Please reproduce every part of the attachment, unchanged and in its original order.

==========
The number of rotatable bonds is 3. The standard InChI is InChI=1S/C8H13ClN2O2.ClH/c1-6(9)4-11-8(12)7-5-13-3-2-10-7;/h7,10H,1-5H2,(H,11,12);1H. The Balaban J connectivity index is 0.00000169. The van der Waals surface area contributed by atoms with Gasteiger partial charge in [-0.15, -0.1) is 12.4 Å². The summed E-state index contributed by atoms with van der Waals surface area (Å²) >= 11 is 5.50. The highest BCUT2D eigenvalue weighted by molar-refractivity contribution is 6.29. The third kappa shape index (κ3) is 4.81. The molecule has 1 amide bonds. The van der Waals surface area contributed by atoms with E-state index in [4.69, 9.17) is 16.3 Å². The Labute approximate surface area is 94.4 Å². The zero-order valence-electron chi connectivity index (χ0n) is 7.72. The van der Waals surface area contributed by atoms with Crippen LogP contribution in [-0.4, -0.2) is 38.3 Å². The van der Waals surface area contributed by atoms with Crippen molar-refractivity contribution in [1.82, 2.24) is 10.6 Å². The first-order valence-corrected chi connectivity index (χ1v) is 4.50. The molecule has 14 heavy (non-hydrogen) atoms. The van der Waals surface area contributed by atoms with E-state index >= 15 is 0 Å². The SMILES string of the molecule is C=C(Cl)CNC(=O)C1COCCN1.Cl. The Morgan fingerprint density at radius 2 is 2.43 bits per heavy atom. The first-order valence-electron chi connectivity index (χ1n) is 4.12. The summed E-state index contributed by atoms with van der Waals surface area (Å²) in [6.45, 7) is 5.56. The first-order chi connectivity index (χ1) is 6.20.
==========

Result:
The number of rotatable bonds is 3. The standard InChI is InChI=1S/C8H13ClN2O2.ClH/c1-6(9)4-11-8(12)7-5-13-3-2-10-7;/h7,10H,1-5H2,(H,11,12);1H. The Balaban J connectivity index is 0.00000169. The van der Waals surface area contributed by atoms with Gasteiger partial charge in [-0.15, -0.1) is 12.4 Å². The summed E-state index contributed by atoms with van der Waals surface area (Å²) >= 11 is 5.50. The highest BCUT2D eigenvalue weighted by molar-refractivity contribution is 6.29. The third kappa shape index (κ3) is 4.81. The molecule has 1 amide bonds. The van der Waals surface area contributed by atoms with E-state index in [4.69, 9.17) is 16.3 Å². The Labute approximate surface area is 94.4 Å². The zero-order valence-electron chi connectivity index (χ0n) is 7.72. The van der Waals surface area contributed by atoms with Crippen LogP contribution in [-0.4, -0.2) is 38.3 Å². The van der Waals surface area contributed by atoms with Crippen molar-refractivity contribution in [1.82, 2.24) is 10.6 Å². The first-order valence-corrected chi connectivity index (χ1v) is 4.50. The molecule has 14 heavy (non-hydrogen) atoms. The van der Waals surface area contributed by atoms with E-state index >= 15 is 0 Å². The SMILES string of the molecule is C=C(Cl)CNC(=O)C1COCCN1.Cl. The Morgan fingerprint density at radius 2 is 2.43 bits per heavy atom. The first-order valence-electron chi connectivity index (χ1n) is 4.12. The summed E-state index contributed by atoms with van der Waals surface area (Å²) in [6.45, 7) is 5.56. The first-order chi connectivity index (χ1) is 6.20.